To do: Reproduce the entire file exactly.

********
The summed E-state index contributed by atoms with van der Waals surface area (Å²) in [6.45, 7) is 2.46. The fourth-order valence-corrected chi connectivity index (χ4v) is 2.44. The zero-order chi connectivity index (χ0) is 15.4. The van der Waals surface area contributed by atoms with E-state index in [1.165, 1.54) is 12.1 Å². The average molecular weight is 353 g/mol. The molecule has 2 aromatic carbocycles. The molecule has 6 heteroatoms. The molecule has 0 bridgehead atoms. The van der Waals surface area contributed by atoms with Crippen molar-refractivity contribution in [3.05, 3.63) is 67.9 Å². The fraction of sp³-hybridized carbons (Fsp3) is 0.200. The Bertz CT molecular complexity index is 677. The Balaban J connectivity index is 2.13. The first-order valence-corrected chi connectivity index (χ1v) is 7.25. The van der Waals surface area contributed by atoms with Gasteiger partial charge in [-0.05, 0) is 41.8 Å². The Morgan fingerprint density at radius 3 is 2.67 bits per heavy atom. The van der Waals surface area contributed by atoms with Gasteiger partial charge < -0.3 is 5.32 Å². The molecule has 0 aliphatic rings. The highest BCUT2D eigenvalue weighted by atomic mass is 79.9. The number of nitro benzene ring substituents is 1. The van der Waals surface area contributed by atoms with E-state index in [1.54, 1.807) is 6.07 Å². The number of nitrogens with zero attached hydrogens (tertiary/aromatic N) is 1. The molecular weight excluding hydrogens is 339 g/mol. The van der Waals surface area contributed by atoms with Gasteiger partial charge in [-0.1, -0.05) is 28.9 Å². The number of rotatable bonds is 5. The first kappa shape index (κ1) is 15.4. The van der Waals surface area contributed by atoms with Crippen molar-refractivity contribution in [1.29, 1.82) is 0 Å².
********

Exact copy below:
The summed E-state index contributed by atoms with van der Waals surface area (Å²) in [6.45, 7) is 2.46. The fourth-order valence-corrected chi connectivity index (χ4v) is 2.44. The zero-order chi connectivity index (χ0) is 15.4. The van der Waals surface area contributed by atoms with E-state index in [1.165, 1.54) is 12.1 Å². The average molecular weight is 353 g/mol. The molecule has 2 aromatic carbocycles. The molecule has 6 heteroatoms. The molecule has 0 bridgehead atoms. The van der Waals surface area contributed by atoms with Crippen molar-refractivity contribution in [3.05, 3.63) is 67.9 Å². The fraction of sp³-hybridized carbons (Fsp3) is 0.200. The Bertz CT molecular complexity index is 677. The Balaban J connectivity index is 2.13. The first-order valence-corrected chi connectivity index (χ1v) is 7.25. The van der Waals surface area contributed by atoms with Gasteiger partial charge in [-0.05, 0) is 41.8 Å². The Morgan fingerprint density at radius 3 is 2.67 bits per heavy atom. The van der Waals surface area contributed by atoms with Gasteiger partial charge < -0.3 is 5.32 Å². The molecule has 0 aliphatic rings. The highest BCUT2D eigenvalue weighted by atomic mass is 79.9. The number of nitro benzene ring substituents is 1. The van der Waals surface area contributed by atoms with E-state index in [1.54, 1.807) is 6.07 Å². The number of nitrogens with zero attached hydrogens (tertiary/aromatic N) is 1. The molecular weight excluding hydrogens is 339 g/mol. The van der Waals surface area contributed by atoms with Gasteiger partial charge in [-0.1, -0.05) is 28.9 Å². The number of rotatable bonds is 5. The first kappa shape index (κ1) is 15.4. The van der Waals surface area contributed by atoms with Crippen molar-refractivity contribution in [1.29, 1.82) is 0 Å².